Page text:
I made the long trip down last year to Auburn from Maryland to see the Arkansas game. (In case you were wondering we have Lincoln Financial games up here in the mid-Atlantic too, but the games are yawnfests-a-rama-rama like Maryland vs. NC State. And the broadcast team in the booth? Don’t ask.)

I sat behind the visitors section in Jordan-Hare that day. What an interesting bunch of fans. But the cheer, that “Pig! Sooie!” cheer. It’s just so impressive to me. When you come back home and try to explain it to friends and family and then re-enact it in the living room, yes, you will look like an idiot. But when there are thousands of insane hog callers, it looks and sounds pretty damn cool to me.

I haven’t spent too much time around them, but my first impression of Razorback fans was at that game last year. A woman I met in line in her 80s made the trip from Fort Smith with her husband to see her Hogs. She had made a crocheted Razorback “Hog Hat” that she made herself and she was cute as a bug’s ear. Her husband had a old coaches track jacket that was from the 1970s or something with a bunch of Hog buttons all over the front, old buttons from when the Razorbacks were a force in the Southwest Conference. Nothing was going to ruin their day. Both of them were the eternal optimists and complemented me on Auburn’s team, campus and the pre-game spectacle. I thought, “I hope I can be like them when I’m that age.”

Our Tigers crumbled that afternoon, ripped of a No. 2 ranking. The sun began its dip to the West. Another day on this earth slowly began to end. I felt older. I thought of my long trip back home. And then I thought of that older couple and how sweet the win must have been for them as their Hogs celebrated in our stadium. “Screw that old hag,” I mumbled, flipping my program over my back into the trash bin. (I’m kidding about that part.)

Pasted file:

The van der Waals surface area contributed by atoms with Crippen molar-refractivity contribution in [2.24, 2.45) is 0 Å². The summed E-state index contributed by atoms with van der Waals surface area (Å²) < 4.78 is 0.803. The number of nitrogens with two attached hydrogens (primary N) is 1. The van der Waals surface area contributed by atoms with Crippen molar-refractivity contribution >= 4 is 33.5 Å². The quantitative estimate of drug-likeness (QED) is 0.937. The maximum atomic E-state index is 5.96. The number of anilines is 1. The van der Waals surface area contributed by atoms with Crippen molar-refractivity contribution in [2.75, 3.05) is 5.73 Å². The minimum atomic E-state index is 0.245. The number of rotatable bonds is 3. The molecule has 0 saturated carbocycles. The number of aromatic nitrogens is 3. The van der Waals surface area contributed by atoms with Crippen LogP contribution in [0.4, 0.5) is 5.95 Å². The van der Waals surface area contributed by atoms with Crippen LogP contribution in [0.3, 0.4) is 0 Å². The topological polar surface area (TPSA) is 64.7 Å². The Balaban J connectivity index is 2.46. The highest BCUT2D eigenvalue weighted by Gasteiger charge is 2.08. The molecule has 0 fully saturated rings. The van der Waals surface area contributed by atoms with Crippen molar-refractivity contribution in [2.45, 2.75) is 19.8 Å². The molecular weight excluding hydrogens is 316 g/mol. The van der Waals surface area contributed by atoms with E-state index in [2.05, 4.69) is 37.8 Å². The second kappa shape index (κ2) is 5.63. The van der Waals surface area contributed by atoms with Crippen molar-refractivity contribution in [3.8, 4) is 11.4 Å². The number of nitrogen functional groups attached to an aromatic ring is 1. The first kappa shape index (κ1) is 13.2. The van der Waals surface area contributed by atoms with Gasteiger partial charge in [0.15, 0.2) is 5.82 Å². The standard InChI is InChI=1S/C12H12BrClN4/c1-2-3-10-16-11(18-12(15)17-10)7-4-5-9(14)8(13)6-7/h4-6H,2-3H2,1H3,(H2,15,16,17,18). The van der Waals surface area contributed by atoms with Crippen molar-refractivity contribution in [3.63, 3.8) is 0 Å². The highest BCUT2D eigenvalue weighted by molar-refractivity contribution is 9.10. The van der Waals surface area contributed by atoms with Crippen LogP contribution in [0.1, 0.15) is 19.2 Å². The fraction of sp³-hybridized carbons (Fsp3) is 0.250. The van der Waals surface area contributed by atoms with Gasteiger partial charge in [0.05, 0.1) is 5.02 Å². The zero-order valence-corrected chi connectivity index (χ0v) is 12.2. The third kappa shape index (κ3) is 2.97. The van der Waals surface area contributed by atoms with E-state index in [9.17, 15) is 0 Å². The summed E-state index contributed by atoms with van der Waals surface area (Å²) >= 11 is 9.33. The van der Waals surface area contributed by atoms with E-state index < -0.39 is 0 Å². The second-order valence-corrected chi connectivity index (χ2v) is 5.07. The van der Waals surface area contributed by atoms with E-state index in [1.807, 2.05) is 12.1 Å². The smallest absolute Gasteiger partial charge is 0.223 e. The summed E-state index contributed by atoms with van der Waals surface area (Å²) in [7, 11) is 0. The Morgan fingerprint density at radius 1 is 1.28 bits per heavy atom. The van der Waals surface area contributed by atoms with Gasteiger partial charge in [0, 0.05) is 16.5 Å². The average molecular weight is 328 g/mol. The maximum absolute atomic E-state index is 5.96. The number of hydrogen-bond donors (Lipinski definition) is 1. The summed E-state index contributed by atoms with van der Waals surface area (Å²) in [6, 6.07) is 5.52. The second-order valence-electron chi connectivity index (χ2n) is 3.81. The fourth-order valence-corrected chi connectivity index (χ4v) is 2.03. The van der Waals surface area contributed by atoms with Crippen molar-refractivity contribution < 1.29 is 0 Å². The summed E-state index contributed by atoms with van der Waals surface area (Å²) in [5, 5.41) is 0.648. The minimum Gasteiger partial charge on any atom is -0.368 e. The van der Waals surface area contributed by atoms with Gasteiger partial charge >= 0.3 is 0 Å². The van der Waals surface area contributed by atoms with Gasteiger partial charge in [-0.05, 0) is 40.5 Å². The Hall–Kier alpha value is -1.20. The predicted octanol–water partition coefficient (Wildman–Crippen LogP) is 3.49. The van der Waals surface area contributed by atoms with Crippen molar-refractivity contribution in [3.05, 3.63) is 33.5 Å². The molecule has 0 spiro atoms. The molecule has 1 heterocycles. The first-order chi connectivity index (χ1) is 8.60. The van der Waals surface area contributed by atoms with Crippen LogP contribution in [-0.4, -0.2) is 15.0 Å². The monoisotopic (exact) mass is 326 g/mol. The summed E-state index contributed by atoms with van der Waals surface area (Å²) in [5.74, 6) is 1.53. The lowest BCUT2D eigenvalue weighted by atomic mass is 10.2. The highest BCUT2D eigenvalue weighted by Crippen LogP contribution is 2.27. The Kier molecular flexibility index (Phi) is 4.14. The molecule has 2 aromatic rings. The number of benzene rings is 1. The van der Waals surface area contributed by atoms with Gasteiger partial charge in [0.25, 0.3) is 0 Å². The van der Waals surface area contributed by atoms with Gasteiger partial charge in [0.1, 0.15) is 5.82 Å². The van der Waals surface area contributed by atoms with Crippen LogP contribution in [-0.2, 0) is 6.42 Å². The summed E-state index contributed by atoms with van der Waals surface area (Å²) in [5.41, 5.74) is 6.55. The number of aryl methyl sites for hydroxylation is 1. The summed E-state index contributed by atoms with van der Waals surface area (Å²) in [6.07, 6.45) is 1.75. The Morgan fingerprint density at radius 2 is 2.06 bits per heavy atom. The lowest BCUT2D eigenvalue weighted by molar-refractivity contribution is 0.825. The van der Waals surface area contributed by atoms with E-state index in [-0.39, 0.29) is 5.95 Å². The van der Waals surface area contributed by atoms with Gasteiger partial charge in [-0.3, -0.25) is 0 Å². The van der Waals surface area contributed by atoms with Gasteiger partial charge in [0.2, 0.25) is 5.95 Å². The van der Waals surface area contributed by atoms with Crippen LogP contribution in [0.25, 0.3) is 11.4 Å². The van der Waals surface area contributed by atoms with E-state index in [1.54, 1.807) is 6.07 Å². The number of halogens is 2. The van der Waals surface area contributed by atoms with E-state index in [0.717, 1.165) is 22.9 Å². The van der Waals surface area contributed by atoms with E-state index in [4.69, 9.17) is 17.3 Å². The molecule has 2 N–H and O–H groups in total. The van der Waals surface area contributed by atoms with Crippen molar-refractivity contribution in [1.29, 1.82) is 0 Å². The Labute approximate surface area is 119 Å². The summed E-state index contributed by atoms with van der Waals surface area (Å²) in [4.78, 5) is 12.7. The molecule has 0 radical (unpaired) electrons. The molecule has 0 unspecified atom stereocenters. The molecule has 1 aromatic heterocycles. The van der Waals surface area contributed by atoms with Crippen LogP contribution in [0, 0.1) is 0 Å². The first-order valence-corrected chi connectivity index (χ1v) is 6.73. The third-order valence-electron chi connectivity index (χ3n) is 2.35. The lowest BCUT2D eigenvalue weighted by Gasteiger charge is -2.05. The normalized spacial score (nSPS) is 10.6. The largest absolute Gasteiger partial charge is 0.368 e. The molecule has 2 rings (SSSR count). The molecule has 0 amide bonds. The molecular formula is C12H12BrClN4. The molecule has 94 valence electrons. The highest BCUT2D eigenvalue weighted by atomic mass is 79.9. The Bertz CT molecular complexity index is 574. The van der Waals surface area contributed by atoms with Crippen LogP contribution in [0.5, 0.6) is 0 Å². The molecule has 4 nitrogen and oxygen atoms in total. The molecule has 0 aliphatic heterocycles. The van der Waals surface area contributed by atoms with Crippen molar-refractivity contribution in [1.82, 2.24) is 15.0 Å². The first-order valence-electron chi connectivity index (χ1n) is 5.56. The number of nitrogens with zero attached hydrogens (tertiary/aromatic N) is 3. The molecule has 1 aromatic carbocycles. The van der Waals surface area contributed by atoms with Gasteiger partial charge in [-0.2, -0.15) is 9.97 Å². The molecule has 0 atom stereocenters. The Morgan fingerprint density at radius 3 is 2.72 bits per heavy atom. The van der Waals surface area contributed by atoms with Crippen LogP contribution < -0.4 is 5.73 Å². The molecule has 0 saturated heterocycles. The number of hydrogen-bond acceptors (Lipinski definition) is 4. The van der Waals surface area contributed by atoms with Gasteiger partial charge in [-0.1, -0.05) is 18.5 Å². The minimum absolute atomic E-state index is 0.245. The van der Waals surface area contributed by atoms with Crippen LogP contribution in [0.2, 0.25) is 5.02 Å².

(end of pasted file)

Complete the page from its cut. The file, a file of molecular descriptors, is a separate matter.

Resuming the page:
But more than anything my interest in Razorback fans and Arkansas comes from my love of a horrible movie that Mystery Science Theater 3000 skewered and roasted so, so well: “Boggy Creek II: And the Legend Continues.” It’s a movie about a University of Arkansas professor and his students that decide to go on a weekend trip to study the legend of the Boggy Creek Creature. Horror (and laughs) ensue. Charles B. Pierce, an Arkansas Renaissance man, was the main actor, director, producer and writer for this movie and the original movie “The Legend of Boggy Creek.” I’ve seen this episode of MST3K at least 15 times. Thank you YouTube for helping us love and laugh … again:

What do you mean you don’t know about the Boggy Creek Creature?!?!? (Also known as the Fouke Monster.)

Educate yourself! It could save your life someday if you take a wrong turn at Booger Hollow, near Texarkana. You think a Sasquatch is tough? How about a swamp Sasquatch — a backwater Gigantopithecus blacki — downstream from Oklahoma’s chicken farm ammonia flows and upwind from the chemical plumes of Houston. Think about the product of that environment, the blood-lusting mutant incubated in the swamp heat.

It would give the mysterious squalling, clay-dirt scratching White Thang of Happy Hollow, Ala., a run for its money. (Maybe Uncle J. Henderson or our West Coast correspondent B.D. “Almighty” Williams will tell you about Alabama’s creature as Halloween nears.)

To learn more about the Arkansas creature when visiting Fouke, Ark., stop by Smokey Crabtree‘s Two-Books Bookstore, Fouke Monster Souvenirs & Used Books Museum. Soooooooie! That’s some good readin’.

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Filed under Diversions / Investigations, Pre-game Notes